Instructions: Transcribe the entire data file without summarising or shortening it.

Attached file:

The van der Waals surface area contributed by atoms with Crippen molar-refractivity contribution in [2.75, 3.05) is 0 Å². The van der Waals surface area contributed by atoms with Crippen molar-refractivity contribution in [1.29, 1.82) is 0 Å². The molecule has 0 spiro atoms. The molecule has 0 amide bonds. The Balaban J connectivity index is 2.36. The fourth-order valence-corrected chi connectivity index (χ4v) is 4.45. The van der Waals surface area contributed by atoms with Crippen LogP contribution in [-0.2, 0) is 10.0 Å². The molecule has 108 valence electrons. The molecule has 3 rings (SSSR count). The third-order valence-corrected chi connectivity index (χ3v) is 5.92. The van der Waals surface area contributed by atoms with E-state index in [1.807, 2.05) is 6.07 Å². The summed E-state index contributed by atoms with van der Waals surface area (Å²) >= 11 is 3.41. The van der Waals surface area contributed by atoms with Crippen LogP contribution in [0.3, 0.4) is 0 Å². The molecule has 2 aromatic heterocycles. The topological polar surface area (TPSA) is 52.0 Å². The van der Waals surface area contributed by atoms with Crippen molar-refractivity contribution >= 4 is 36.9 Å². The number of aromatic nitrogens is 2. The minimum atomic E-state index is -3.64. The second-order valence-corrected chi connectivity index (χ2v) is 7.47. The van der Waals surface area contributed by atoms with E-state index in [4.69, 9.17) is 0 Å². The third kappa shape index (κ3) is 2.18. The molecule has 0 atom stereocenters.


The van der Waals surface area contributed by atoms with Crippen molar-refractivity contribution in [2.75, 3.05) is 0 Å². The van der Waals surface area contributed by atoms with Crippen molar-refractivity contribution in [1.29, 1.82) is 0 Å². The molecule has 0 spiro atoms. The molecule has 0 amide bonds. The Balaban J connectivity index is 2.36. The fourth-order valence-corrected chi connectivity index (χ4v) is 4.45. The van der Waals surface area contributed by atoms with Crippen LogP contribution in [-0.2, 0) is 10.0 Å². The molecule has 108 valence electrons. The molecule has 3 rings (SSSR count). The third-order valence-corrected chi connectivity index (χ3v) is 5.92. The van der Waals surface area contributed by atoms with E-state index in [1.807, 2.05) is 6.07 Å². The summed E-state index contributed by atoms with van der Waals surface area (Å²) >= 11 is 3.41. The van der Waals surface area contributed by atoms with Crippen LogP contribution in [0.3, 0.4) is 0 Å². The molecule has 2 aromatic heterocycles. The topological polar surface area (TPSA) is 52.0 Å². The van der Waals surface area contributed by atoms with Crippen molar-refractivity contribution >= 4 is 36.9 Å². The number of aromatic nitrogens is 2. The minimum atomic E-state index is -3.64. The second-order valence-corrected chi connectivity index (χ2v) is 7.47. The van der Waals surface area contributed by atoms with E-state index in [4.69, 9.17) is 0 Å². The third kappa shape index (κ3) is 2.18. The molecule has 0 atom stereocenters.